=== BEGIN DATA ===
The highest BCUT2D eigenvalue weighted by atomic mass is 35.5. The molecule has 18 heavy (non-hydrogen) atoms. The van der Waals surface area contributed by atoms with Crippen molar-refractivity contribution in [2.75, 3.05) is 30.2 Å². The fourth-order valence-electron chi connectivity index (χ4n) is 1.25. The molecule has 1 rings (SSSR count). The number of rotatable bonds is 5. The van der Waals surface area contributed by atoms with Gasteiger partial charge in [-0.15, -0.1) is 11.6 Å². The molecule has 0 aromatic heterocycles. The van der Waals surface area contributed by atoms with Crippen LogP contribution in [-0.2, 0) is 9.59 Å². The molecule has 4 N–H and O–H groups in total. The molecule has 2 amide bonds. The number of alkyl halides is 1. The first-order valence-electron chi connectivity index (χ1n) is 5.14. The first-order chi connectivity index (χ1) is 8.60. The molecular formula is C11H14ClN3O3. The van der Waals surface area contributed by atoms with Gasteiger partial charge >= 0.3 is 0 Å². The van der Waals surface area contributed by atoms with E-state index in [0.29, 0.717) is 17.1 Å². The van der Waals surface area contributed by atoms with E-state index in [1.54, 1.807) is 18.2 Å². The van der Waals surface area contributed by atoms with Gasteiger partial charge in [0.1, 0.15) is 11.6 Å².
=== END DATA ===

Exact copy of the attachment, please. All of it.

The highest BCUT2D eigenvalue weighted by atomic mass is 35.5. The molecule has 18 heavy (non-hydrogen) atoms. The van der Waals surface area contributed by atoms with Crippen molar-refractivity contribution in [2.75, 3.05) is 30.2 Å². The fourth-order valence-electron chi connectivity index (χ4n) is 1.25. The molecule has 1 rings (SSSR count). The number of rotatable bonds is 5. The van der Waals surface area contributed by atoms with Gasteiger partial charge in [-0.15, -0.1) is 11.6 Å². The molecule has 0 aromatic heterocycles. The van der Waals surface area contributed by atoms with Crippen LogP contribution in [-0.2, 0) is 9.59 Å². The molecule has 4 N–H and O–H groups in total. The molecule has 2 amide bonds. The number of alkyl halides is 1. The first-order valence-electron chi connectivity index (χ1n) is 5.14. The first-order chi connectivity index (χ1) is 8.60. The molecular formula is C11H14ClN3O3. The van der Waals surface area contributed by atoms with Gasteiger partial charge >= 0.3 is 0 Å². The van der Waals surface area contributed by atoms with E-state index in [0.29, 0.717) is 17.1 Å². The van der Waals surface area contributed by atoms with E-state index in [1.54, 1.807) is 18.2 Å². The van der Waals surface area contributed by atoms with Gasteiger partial charge in [0.1, 0.15) is 11.6 Å².